Welcome to Florida Estate Law, P.A.’s first blog post. As I type this, the world outside is in the middle of a global pandemic – COVID-19. Not surprisingly, I’ve had a surge of calls requesting estate planning consultations. Below, I’ll summarize the basic estate planning documents, their execution requirements and how estate planners are handling new signing challenges while most of the world is practicing social distancing.
Healthcare Surrogate Designation & Living Will – A Healthcare Surrogate Designation is a document that allows you to name someone to make medical decisions on your behalf should you become unable. A Living Will is a document that allows you to expressly declare your wishes regarding end-of-life procedures.
Each of these documents require, in addition to your signature, the signatures of two witnesses, one of whom cannot be your spouse or a blood relative. Furthermore, the individual(s) named as the Healthcare Surrogate may not serve as a witness. No notarization is required for a Healthcare Surrogate Designation or a Living Will.
Durable Power of Attorney & Pre-Need Guardian Designation – A Durable Power of Attorney is a document that allows you to appoint someone else to manage your financial affairs on your behalf, should you become unable. A Pre-Need Guardian Designation is a document that allows you to select a person that you would like to act as your guardian should you become incapacitated and a guardianship proceeding is initiated.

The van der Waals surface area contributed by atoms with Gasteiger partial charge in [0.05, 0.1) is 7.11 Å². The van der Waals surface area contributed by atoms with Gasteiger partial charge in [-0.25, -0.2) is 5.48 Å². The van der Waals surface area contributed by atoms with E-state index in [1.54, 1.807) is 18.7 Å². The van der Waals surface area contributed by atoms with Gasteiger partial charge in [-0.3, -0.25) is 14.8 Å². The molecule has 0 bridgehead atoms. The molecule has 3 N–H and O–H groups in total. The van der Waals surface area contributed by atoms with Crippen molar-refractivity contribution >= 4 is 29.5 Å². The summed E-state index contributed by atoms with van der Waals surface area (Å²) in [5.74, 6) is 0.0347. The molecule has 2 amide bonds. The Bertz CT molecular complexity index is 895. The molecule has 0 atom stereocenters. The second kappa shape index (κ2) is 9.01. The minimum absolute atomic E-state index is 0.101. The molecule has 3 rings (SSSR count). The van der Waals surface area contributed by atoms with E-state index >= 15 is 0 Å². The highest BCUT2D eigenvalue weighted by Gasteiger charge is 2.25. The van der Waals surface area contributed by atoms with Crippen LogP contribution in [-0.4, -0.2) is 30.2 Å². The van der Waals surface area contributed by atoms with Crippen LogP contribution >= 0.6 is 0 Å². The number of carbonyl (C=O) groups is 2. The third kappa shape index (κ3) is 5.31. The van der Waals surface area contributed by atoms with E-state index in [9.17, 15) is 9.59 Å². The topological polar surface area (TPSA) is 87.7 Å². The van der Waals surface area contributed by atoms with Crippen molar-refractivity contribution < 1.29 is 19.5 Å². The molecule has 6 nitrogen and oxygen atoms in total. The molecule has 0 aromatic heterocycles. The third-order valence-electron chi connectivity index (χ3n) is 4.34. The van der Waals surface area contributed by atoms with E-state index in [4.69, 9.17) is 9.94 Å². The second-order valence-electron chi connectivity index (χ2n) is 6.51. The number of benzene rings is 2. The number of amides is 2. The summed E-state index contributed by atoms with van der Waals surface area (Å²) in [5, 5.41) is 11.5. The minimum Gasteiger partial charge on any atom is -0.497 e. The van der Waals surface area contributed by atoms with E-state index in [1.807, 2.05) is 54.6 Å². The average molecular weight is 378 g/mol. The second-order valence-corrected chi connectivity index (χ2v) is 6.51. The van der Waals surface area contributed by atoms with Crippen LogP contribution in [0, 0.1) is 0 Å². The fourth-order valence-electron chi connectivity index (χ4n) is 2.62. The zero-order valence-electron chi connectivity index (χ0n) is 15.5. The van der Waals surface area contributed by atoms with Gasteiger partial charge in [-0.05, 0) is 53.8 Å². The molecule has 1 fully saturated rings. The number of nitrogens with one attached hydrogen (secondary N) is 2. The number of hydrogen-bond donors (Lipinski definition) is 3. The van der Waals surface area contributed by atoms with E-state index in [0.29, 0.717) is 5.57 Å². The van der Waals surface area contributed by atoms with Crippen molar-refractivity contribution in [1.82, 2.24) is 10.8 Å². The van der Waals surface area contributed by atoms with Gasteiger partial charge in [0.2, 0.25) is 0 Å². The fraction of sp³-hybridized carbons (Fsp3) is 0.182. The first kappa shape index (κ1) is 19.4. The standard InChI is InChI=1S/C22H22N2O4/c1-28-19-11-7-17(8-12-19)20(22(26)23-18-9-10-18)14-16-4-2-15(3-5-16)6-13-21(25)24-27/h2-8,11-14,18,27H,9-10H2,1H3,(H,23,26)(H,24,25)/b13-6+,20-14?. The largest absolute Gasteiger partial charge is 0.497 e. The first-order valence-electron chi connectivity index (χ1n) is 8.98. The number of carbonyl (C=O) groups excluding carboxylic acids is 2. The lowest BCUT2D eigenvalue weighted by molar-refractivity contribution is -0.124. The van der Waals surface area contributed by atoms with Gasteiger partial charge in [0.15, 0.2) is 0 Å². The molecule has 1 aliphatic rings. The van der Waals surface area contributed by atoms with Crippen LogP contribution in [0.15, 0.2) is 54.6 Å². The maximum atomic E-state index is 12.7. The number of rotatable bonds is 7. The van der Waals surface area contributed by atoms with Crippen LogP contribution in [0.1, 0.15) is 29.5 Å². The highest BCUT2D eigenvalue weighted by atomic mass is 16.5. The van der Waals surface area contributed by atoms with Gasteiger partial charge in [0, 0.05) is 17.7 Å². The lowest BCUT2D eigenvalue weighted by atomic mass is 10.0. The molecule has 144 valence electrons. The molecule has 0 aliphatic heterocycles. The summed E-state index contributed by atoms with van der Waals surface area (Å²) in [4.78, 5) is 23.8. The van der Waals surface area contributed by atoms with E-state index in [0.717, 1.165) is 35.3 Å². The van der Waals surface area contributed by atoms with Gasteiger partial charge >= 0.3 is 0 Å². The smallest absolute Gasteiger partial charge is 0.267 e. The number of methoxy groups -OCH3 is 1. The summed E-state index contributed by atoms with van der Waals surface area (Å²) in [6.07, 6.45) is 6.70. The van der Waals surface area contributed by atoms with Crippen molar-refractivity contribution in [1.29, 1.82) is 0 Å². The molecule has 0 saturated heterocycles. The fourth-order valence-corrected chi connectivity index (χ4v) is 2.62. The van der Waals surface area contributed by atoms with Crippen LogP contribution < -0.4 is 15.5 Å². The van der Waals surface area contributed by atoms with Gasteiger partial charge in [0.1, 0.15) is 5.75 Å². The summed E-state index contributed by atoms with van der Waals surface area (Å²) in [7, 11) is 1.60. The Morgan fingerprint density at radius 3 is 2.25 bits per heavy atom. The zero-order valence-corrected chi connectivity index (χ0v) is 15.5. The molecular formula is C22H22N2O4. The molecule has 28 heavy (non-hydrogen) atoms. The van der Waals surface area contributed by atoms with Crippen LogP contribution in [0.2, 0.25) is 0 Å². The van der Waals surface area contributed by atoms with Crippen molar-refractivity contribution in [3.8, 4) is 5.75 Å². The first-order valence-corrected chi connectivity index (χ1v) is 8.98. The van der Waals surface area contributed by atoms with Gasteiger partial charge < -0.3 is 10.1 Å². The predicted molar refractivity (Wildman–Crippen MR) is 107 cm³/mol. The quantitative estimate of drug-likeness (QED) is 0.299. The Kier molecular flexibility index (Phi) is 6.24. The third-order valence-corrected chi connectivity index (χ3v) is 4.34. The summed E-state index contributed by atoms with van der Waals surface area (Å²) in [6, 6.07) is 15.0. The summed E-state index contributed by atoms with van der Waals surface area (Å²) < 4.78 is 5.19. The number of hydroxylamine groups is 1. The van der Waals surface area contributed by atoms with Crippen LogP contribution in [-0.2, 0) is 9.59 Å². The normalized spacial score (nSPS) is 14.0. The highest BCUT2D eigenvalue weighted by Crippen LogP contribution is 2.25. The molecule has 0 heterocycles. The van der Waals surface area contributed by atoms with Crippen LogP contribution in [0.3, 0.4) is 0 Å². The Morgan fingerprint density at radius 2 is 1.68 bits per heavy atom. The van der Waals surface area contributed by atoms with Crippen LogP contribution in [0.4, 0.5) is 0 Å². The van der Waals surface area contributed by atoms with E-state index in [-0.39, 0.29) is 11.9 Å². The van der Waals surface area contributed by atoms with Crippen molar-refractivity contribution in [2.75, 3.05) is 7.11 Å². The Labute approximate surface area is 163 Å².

Each of these documents require, in addition to your signature, the signatures of two witnesses. A Durable Power of Attorney also needs to be notarized, but a Pre-Need Guardian Designation does not.
Last Will and Testament & Revocable Trust – A Last Will and Testament allows you to direct your assets to be distributed to your beneficiaries after you pass away in the proportions you determine. A Revocable Trust allows you to do essentially the same thing, but you can “direct beyond the grave” and retain greater control over the manner in which your beneficiaries receive your assets.
A Last Will and Testament typically includes a self-proofing affidavit, a clause that creates the presumption of the Last Will and Testament’s validity. It’s important to remember that a self-proofing affidavit is optional and is not required for a Last Will and Testament to be valid. A Last Will and Testament with a self-proofing affidavit requires, in addition to your signature, the signatures of two witnesses, and all three signatures must be notarized. Alternatively, if a Last Will and Testament does not have a self-proofing affidavit, then your signature and the signatures of two witnesses are required, but a notarization is not. A Last Will and Testament and the testamentary aspects of a Revocable Trust have identical signing requirements.
Not To Worry – By closely analyzing the Florida Statutes and providing options to our clients with the goal of reducing the number of individuals needed in-person for an estate planning signing, we can successfully help our clients validly execute their estate plans without added worry due to COVID-19. In these unprecedented times, we adapt because we must!